The UN atomic agency has described “rapid” progress by Iran in developing its uranium enrichment facilities, just weeks after a report suggested the Stuxnet worm that first hit the country in 2009 had increased the country’s nuclear strength.
In a report obtained by The Associated Press, the International Atomic Energy Agency (IAEA) said as many as 700 new and more sophisticated centrifuges had been installed since the attack, increasing Iran’s stock of low-enriched uranium by eight per cent to nearly ten tons in the last three months alone.
The progress was not limited to centrifuges. Tehran had also “advanced” in building a plutonium-producing reactor in Arak, central Iran, capable of producing “several bombs a year,” the report said.
Stuxnet, a computer worm designed to cause the centrifuges that separate isotopes in a reactor to spin at dangerously high speeds, is believed to have infected the Iranian nuclear enrichment facility at Natanz in 2009 and 2010.
It was discovered by the Iranians in 2010, and is alleged to have originated in the US or Israel.
A study published in the Royal United Services Institute journal (RUSI) earlier this month and based on IAEA data claimed the worm had exposed vulnerabilities in Iranian enrichment facilities that would otherwise have gone unnoticed, and that production actually went up after it was discovered.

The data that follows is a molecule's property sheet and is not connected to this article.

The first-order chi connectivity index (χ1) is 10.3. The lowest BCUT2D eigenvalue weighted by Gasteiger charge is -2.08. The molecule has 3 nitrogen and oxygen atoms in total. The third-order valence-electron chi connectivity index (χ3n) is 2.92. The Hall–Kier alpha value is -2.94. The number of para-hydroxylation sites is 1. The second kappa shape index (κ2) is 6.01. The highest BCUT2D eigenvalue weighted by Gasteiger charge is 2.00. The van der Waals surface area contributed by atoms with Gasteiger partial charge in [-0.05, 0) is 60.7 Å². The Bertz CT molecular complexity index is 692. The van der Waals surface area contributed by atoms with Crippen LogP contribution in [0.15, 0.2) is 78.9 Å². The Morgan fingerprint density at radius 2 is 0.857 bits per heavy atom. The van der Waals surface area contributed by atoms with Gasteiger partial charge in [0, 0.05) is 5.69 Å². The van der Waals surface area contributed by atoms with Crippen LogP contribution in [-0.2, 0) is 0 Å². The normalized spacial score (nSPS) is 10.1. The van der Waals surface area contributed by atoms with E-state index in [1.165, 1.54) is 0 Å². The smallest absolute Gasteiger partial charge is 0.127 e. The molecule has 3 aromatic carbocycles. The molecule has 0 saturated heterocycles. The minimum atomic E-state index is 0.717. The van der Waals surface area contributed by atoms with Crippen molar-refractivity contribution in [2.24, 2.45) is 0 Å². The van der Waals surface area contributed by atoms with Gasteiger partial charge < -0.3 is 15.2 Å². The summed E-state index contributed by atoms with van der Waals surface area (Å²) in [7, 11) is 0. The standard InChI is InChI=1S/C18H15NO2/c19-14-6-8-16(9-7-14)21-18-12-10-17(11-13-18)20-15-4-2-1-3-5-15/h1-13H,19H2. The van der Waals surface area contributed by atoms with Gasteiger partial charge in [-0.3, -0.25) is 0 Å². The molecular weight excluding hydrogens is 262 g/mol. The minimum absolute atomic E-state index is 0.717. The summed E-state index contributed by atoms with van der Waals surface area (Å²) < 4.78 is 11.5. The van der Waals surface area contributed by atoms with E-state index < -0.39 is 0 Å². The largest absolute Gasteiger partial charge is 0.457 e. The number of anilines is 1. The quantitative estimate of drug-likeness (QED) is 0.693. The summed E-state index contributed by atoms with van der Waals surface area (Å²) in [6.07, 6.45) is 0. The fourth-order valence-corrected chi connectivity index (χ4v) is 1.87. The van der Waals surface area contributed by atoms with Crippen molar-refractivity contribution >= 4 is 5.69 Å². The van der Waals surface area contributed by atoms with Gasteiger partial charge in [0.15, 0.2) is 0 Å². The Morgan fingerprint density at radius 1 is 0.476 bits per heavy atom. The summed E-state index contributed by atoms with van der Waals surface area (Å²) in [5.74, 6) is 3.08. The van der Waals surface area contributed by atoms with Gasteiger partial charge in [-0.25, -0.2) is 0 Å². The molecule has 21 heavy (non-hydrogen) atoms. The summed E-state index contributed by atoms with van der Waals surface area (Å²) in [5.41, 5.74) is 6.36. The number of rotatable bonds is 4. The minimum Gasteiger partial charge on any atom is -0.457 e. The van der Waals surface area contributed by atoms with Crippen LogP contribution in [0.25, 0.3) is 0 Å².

The RUSI report also said uranium enriched to a higher concentration was also likely to be produced in greater quantities by Iran, a factor confirmed as a possibility in the IAEA’s latest report with the installation of powerful new centrifuges.
The 700 IR-2m centrifuges are of particular concern to those worried Iran may want to make nuclear arms, because they are believed to be able to enrich two to five times faster than Tehran’s old machines.
Dr Thomas Rid, Reader in War Studies at King’s College, London, told the Telegraph that Stuxnet had given Iran a “major incentive” to review its enrichment programe.
He said: “Stuxnet was a psychological operation, and the goal was to essentially make Iranian engineers think they [were] incompetent.
“By finding out they were attacked they had a major incentive to go back to drawing board and look at the vulnerability of their system.
“If you think you’re the problem you’re likely to give up, but if you think it’s the software you can fix it”.
Iran’s nuclear spokesman Fereidoun Abbasi had already confirmed earlier this year that more than 3,000 new high-tech centrifuges would phase out its older-generation enriching machines at Natanz.
Iran denies that either its enrichment program or the reactor will be used to make nuclear arms. Most international concern has focused on its enrichment program at Natanz, because it is further advanced than the Arak reactor and already has the capacity to enrich to weapons-grade uranium.
Elsewhere in the report, the IAEA inspectors said they have found evidence that Tehran routinely attempts to flout the sanctions applied against Iran over its nuclear program, which Western powers and their allies suspect is aimed at producing weapons but the Iranians say is for peaceful electricity generation.